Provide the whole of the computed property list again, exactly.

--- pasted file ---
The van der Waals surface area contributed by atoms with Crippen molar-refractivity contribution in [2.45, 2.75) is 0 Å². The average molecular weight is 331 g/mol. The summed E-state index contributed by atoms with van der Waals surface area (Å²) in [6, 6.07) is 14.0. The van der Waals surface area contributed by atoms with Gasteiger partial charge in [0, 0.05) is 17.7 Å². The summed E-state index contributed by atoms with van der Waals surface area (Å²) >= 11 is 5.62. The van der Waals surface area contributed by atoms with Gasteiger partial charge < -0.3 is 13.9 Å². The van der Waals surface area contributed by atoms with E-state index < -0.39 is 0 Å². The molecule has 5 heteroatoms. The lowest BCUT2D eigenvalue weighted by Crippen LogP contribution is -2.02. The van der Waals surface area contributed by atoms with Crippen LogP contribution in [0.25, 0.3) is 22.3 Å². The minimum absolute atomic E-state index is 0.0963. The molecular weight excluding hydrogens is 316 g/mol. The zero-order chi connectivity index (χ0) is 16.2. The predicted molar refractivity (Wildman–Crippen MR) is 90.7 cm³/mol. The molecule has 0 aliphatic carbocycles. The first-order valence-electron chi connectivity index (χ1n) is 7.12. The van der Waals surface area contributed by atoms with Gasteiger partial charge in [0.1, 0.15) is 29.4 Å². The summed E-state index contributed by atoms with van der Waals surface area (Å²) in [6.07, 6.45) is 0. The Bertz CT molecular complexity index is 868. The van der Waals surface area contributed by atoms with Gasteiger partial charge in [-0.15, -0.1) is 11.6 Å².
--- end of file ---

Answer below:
The van der Waals surface area contributed by atoms with Crippen molar-refractivity contribution in [2.45, 2.75) is 0 Å². The average molecular weight is 331 g/mol. The summed E-state index contributed by atoms with van der Waals surface area (Å²) in [6, 6.07) is 14.0. The van der Waals surface area contributed by atoms with Gasteiger partial charge in [0, 0.05) is 17.7 Å². The summed E-state index contributed by atoms with van der Waals surface area (Å²) >= 11 is 5.62. The van der Waals surface area contributed by atoms with Gasteiger partial charge < -0.3 is 13.9 Å². The van der Waals surface area contributed by atoms with E-state index < -0.39 is 0 Å². The molecule has 5 heteroatoms. The lowest BCUT2D eigenvalue weighted by Crippen LogP contribution is -2.02. The van der Waals surface area contributed by atoms with Crippen LogP contribution in [0.25, 0.3) is 22.3 Å². The minimum absolute atomic E-state index is 0.0963. The molecular weight excluding hydrogens is 316 g/mol. The zero-order chi connectivity index (χ0) is 16.2. The predicted molar refractivity (Wildman–Crippen MR) is 90.7 cm³/mol. The molecule has 0 aliphatic carbocycles. The first-order valence-electron chi connectivity index (χ1n) is 7.12. The van der Waals surface area contributed by atoms with Gasteiger partial charge in [0.1, 0.15) is 29.4 Å². The summed E-state index contributed by atoms with van der Waals surface area (Å²) in [6.07, 6.45) is 0. The Bertz CT molecular complexity index is 868. The van der Waals surface area contributed by atoms with Gasteiger partial charge in [-0.15, -0.1) is 11.6 Å².